Researchers are now working on establishing the lemur’s genetic uniqueness and learning about its life history and behavior. So far, besides getting a good grip on the lemur’s looks, researchers know that this critter’s diet consists mostly of tree gum and flower nectar, they utter loud, high-pitched calls at night and practice a head-bobbing motion that is unique to this species.

Lemurs are only found in Madagascar, a country that’s lost about 90 percent of its forests and other vegetation.

“Protection of Madagascar’s remaining natural forests should be considered one of the world’s highest conservation priorities,” said Mittermeier in the press release. “These forests are home to an incredible array of species that are a true global heritage.”


Sagebrush Ecosystem: Rising from an ancient sea

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Sagebrush country, it kind of makes you itchy and scratchy just looking at it. This is a place where every footstep crackles, and there are no forests to shelter under. You’d never realize that where you’re standing used to lie at the bottom of the ocean.

Look to your feet, the rocks and soil, and you’ll quickly see otherwise. Rocks crumble away revealing more fossil than straight rock. The remains of the ancients run thick through this ground, giving rise to a new ecosystem remarkable for its hardiness and coveted for its carbon.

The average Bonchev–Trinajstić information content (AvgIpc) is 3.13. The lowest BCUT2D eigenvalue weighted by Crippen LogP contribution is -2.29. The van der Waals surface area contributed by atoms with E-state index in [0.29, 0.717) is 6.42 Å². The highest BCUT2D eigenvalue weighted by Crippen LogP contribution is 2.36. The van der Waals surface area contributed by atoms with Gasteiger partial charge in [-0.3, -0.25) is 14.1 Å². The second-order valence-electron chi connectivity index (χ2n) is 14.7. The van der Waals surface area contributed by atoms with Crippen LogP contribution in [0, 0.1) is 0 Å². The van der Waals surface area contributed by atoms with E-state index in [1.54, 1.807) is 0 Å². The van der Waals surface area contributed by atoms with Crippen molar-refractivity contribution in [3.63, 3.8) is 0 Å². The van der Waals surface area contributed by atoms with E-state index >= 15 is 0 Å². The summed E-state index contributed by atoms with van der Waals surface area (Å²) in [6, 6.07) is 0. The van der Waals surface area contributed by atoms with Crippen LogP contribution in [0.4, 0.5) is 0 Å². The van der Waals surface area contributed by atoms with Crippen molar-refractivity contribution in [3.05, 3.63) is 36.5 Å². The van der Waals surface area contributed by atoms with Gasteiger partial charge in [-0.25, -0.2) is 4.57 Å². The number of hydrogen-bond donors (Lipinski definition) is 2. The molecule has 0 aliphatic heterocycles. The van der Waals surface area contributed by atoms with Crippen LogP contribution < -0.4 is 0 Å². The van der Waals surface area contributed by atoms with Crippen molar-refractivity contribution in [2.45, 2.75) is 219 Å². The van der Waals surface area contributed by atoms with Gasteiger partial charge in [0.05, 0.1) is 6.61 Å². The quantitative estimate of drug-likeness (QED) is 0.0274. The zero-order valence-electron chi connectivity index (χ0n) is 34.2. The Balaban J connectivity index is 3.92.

Here, the faint lemony fragrance of the sage floats in on the breeze. Antelope bolt for the hills, and the  “drip-thoink” calls of male sage grouse echo across the dawn as they try to win the hearts, or at least  reproductive rights, of their ladies.

Nearby Craig, Colo., boasts the largest coal-fired power plant in the state with a 1,304 megawatt capacity. Open pit coal mines and natural gas development serve as a backdrop to rolling hay fields and seemingly endless expanses of sagebrush.

The sagebrush is not endless however. It’s shrinking faster than people know it exists. So here’s my attempt to give it some props. Even if it’s difficult to stand before the sagebrush sea in awe like you would Yosemite and Yellowstone, you can’t help but respect the wilderness that insists on living there.

This isn’t your fluffy, lush Walden Pond wilderness. This is your crawl from a dried up seabed, live where others can’t sort of wild. You fall asleep to shorts and t-shirt kind of weather and wake to 50mph winds and blizzard kind of havoc. But if you have the guts to stop your car and venture out for awhile, you’ll understand that this place fights for every moment of its existence, and it kicks ass.